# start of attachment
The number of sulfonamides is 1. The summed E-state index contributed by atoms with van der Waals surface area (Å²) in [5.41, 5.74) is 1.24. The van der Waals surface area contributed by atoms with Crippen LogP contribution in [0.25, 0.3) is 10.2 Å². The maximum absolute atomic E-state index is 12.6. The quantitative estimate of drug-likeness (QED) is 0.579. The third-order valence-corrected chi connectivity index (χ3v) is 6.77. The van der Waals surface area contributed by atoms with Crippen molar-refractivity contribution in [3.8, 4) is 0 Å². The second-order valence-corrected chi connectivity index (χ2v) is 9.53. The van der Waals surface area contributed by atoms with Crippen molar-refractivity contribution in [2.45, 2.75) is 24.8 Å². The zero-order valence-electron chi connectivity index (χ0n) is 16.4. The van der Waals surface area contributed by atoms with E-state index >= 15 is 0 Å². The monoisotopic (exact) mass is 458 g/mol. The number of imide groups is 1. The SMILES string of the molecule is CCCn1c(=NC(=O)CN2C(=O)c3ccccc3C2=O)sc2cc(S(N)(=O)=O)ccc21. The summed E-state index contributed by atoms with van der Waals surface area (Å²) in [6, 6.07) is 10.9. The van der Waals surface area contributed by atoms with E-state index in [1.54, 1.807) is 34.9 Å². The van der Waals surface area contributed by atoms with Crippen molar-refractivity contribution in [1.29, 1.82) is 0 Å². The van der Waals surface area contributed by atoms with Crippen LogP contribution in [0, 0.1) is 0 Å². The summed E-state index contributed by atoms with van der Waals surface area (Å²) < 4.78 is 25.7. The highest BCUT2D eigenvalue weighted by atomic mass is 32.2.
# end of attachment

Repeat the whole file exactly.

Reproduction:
The number of sulfonamides is 1. The summed E-state index contributed by atoms with van der Waals surface area (Å²) in [5.41, 5.74) is 1.24. The van der Waals surface area contributed by atoms with Crippen LogP contribution in [0.25, 0.3) is 10.2 Å². The maximum absolute atomic E-state index is 12.6. The quantitative estimate of drug-likeness (QED) is 0.579. The third-order valence-corrected chi connectivity index (χ3v) is 6.77. The van der Waals surface area contributed by atoms with Crippen molar-refractivity contribution in [3.8, 4) is 0 Å². The second-order valence-corrected chi connectivity index (χ2v) is 9.53. The van der Waals surface area contributed by atoms with Crippen molar-refractivity contribution in [2.45, 2.75) is 24.8 Å². The zero-order valence-electron chi connectivity index (χ0n) is 16.4. The van der Waals surface area contributed by atoms with E-state index >= 15 is 0 Å². The monoisotopic (exact) mass is 458 g/mol. The number of imide groups is 1. The SMILES string of the molecule is CCCn1c(=NC(=O)CN2C(=O)c3ccccc3C2=O)sc2cc(S(N)(=O)=O)ccc21. The summed E-state index contributed by atoms with van der Waals surface area (Å²) in [6, 6.07) is 10.9. The van der Waals surface area contributed by atoms with E-state index in [1.54, 1.807) is 34.9 Å². The van der Waals surface area contributed by atoms with Crippen molar-refractivity contribution in [1.29, 1.82) is 0 Å². The van der Waals surface area contributed by atoms with Crippen LogP contribution in [0, 0.1) is 0 Å². The summed E-state index contributed by atoms with van der Waals surface area (Å²) < 4.78 is 25.7. The highest BCUT2D eigenvalue weighted by atomic mass is 32.2.